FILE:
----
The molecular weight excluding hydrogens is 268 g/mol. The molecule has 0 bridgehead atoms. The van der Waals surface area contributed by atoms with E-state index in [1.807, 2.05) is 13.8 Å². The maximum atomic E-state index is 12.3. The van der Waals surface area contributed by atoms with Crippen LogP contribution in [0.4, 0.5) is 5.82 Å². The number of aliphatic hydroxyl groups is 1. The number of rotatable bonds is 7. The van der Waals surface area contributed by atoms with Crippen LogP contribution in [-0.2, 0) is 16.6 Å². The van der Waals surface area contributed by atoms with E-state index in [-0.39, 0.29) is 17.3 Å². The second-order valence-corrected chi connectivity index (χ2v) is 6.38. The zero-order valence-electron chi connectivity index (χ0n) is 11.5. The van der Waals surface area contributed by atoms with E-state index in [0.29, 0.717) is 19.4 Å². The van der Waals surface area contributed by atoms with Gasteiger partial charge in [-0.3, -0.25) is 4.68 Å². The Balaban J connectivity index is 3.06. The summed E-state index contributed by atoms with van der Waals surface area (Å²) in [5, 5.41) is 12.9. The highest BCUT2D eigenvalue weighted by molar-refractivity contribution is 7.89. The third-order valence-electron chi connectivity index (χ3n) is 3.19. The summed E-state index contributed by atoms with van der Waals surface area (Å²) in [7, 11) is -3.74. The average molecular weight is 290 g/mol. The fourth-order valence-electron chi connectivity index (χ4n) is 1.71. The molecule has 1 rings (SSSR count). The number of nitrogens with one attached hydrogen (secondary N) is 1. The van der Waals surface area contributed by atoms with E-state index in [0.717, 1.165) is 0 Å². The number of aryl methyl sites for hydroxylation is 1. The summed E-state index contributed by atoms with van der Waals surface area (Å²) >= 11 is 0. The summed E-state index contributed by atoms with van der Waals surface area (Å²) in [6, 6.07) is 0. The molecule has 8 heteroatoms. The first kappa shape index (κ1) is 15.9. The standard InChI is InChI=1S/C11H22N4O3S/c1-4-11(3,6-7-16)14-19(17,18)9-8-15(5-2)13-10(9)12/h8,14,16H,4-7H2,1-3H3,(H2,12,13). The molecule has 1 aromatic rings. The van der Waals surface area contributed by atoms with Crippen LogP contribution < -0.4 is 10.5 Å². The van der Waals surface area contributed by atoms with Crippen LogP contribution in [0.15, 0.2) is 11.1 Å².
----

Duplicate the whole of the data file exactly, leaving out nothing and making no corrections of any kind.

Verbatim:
The molecular weight excluding hydrogens is 268 g/mol. The molecule has 0 bridgehead atoms. The van der Waals surface area contributed by atoms with E-state index in [1.807, 2.05) is 13.8 Å². The maximum atomic E-state index is 12.3. The van der Waals surface area contributed by atoms with Crippen LogP contribution in [0.4, 0.5) is 5.82 Å². The number of aliphatic hydroxyl groups is 1. The number of rotatable bonds is 7. The van der Waals surface area contributed by atoms with Crippen LogP contribution in [-0.2, 0) is 16.6 Å². The van der Waals surface area contributed by atoms with E-state index in [-0.39, 0.29) is 17.3 Å². The second-order valence-corrected chi connectivity index (χ2v) is 6.38. The zero-order valence-electron chi connectivity index (χ0n) is 11.5. The van der Waals surface area contributed by atoms with E-state index in [0.29, 0.717) is 19.4 Å². The van der Waals surface area contributed by atoms with Gasteiger partial charge in [-0.3, -0.25) is 4.68 Å². The Balaban J connectivity index is 3.06. The summed E-state index contributed by atoms with van der Waals surface area (Å²) in [5, 5.41) is 12.9. The highest BCUT2D eigenvalue weighted by molar-refractivity contribution is 7.89. The third-order valence-electron chi connectivity index (χ3n) is 3.19. The summed E-state index contributed by atoms with van der Waals surface area (Å²) in [7, 11) is -3.74. The average molecular weight is 290 g/mol. The fourth-order valence-electron chi connectivity index (χ4n) is 1.71. The molecule has 1 rings (SSSR count). The number of nitrogens with one attached hydrogen (secondary N) is 1. The van der Waals surface area contributed by atoms with E-state index in [0.717, 1.165) is 0 Å². The number of aryl methyl sites for hydroxylation is 1. The summed E-state index contributed by atoms with van der Waals surface area (Å²) >= 11 is 0. The summed E-state index contributed by atoms with van der Waals surface area (Å²) in [6, 6.07) is 0. The molecule has 8 heteroatoms. The first kappa shape index (κ1) is 15.9. The standard InChI is InChI=1S/C11H22N4O3S/c1-4-11(3,6-7-16)14-19(17,18)9-8-15(5-2)13-10(9)12/h8,14,16H,4-7H2,1-3H3,(H2,12,13). The molecule has 1 aromatic rings. The van der Waals surface area contributed by atoms with Crippen LogP contribution < -0.4 is 10.5 Å². The van der Waals surface area contributed by atoms with Crippen LogP contribution in [0.15, 0.2) is 11.1 Å².